The Brotherhood of the Ascended Christ
The Brotherhood of the Ascended Christ was started in 1877 based upon the vision of Bishop Westcott, initially under the title of the Cambridge Mission. Westcott's vision was for an Anglican community of celibate brothers from Cambridge University to set down roots along the banks of the Yamuna River in Delhi, and there to build up the native Indian church, until such a time that the Indian church could take over leadership of the Brotherhood itself. Within this vision was a special emphasis on educating India's Christian community, and fostering theological exchange between East and West as the church developed. The initial mission was radical in two primary senses: first, in advocating for the development of a distinctly Indian indigenous church; secondly, in setting down roots in Delhi, a city with very few Christians, which had only 20 years prior seen a massacre of all its Christians. Under the motto of “For My Sake and the Gospel's,” the work of the Brotherhood began.
From these bold beginnings, the members of the Brotherhood worked tirelessly in Delhi. Several brothers met untimely deaths from the harsh conditions that they encountered; still more spent the greater portion of their lives in full service of the Brotherhood. The sacrifice of these Brothers has proven profoundly fruitful. Together, they established St. Stephen's College, now one of India's preeminent undergraduate colleges. They were instrumental in establishing St. Stephen's Hospital, one of Delhi's most respected medical institutions. The Brothers were also key figures in pioneering the unification of several churches (Anglican, Presbyterian, Baptist, etc.) into the Church of North India, the denomination to which the Brotherhood now belongs. C.F. Andrews, the famous Indian Independence Activist and close friend of Gandhi, came to India to serve the Brotherhood, and remained a lifelong friend of the Brotherhood even after he left to pursue India's independence full time. In 1988, the Brotherhood achieved its goal of Indian leadership, with the election of the first Indian head of the Brotherhood. Now, all of its members are Indian in origin. Today, the Brotherhood continues to take a leading role in the Church of North India, education, and most of all, service.
Delhi Brotherhood Society
The Delhi Brotherhood Society (DBS) arose from the rich history of the Brotherhood of the Ascended Christ, with no less unique a story. One Sunday morning in 1957, a beggar asked a Brother, Fr Weathrall, if he could take a funeral of a Christian that had just died in a beggar settlement. Though the Brotherhood previously had no interaction with the settlement, Weathrall agreed, and ended up operating a small church in a shack for the Christians of the settlement. In 1961, an Act designed to eliminate begging dispersed the settlement, but many of the settlement who were leprosy patients were resettled in a leprosy colony named Anandgram (“Village of Joy”). There, Weathrall and other Brothers began to help with a variety of challenges facing the community, particularly in the area of education. This transition marked the first foray of the Brotherhood into the field of general social work, from work that had hitherto been restricted to the Church. Thus, in 1973 the Delhi Brotherhood Society was formally established as a charitable society to “help without distinction of nationality, caste, creed or religion, persons who stand in need of aid.” Critical in the ethos of DBS from the beginning was (1) the primacy of helping those in need to stand up for themselves sustainably, and (2) identifying fully with those being served by living among them within their life conditions. Still today one Brother will live in the heart of DBS's slum works.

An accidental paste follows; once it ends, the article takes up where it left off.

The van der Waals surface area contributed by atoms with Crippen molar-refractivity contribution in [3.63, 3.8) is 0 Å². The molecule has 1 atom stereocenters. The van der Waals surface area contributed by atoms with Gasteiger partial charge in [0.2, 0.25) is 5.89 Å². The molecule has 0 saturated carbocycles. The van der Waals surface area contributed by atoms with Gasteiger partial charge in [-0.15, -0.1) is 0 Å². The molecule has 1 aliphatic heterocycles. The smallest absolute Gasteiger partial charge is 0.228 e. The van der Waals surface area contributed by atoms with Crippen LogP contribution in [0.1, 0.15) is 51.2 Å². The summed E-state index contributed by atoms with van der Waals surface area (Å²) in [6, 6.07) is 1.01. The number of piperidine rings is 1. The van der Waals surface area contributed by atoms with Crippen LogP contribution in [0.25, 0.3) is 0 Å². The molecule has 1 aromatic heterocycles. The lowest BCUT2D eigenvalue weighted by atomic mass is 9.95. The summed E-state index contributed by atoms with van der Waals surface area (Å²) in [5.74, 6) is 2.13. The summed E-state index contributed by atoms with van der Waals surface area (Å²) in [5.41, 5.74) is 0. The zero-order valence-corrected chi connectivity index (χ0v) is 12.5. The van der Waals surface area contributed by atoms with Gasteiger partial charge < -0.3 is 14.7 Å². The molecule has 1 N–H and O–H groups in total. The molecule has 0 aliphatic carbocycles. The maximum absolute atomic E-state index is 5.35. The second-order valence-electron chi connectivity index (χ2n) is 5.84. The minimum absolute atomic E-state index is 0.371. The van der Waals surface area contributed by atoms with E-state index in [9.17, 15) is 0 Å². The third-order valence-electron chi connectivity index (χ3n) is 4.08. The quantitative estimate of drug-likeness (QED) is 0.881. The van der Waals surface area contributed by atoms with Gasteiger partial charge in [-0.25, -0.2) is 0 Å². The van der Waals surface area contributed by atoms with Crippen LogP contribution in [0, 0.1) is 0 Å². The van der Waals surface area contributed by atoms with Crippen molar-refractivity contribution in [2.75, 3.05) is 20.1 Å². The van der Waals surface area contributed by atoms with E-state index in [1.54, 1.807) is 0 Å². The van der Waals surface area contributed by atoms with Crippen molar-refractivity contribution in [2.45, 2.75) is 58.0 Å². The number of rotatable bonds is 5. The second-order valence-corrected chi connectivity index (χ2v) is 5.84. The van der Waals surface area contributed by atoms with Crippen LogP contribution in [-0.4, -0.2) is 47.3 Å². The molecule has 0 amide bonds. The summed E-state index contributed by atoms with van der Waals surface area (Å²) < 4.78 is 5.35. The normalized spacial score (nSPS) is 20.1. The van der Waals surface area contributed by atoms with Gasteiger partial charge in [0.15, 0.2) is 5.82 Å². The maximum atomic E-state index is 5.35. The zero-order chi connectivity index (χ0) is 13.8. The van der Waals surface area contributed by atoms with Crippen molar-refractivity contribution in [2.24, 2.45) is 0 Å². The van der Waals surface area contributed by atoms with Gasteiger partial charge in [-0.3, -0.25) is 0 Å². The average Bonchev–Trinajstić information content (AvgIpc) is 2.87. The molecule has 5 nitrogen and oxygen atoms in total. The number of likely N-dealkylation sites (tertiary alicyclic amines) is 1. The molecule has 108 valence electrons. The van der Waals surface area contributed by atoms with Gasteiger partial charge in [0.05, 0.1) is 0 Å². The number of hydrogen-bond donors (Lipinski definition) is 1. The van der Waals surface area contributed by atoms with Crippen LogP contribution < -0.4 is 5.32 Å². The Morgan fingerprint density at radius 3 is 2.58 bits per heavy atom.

Since its formal establishment, DBS has continued in its quest to uplift the downtrodden and oppressed under these principles, and has expanded to neighbouring slums and beyond. Today, DBS operates 19 projects for the betterment of society, and is involved in women's empowerment, community development, education, abuse prevention, vocational training, scholarly work, interfaith dialogue, night shelters, and beyond. We encourage you to explore these projects more thoroughly on our projects page.
For more on the history of the Brotherhood or DBS, see Whether We Be Many or Few: A History of the Cambridge/Delhi Brotherhood, by C. M. Millington.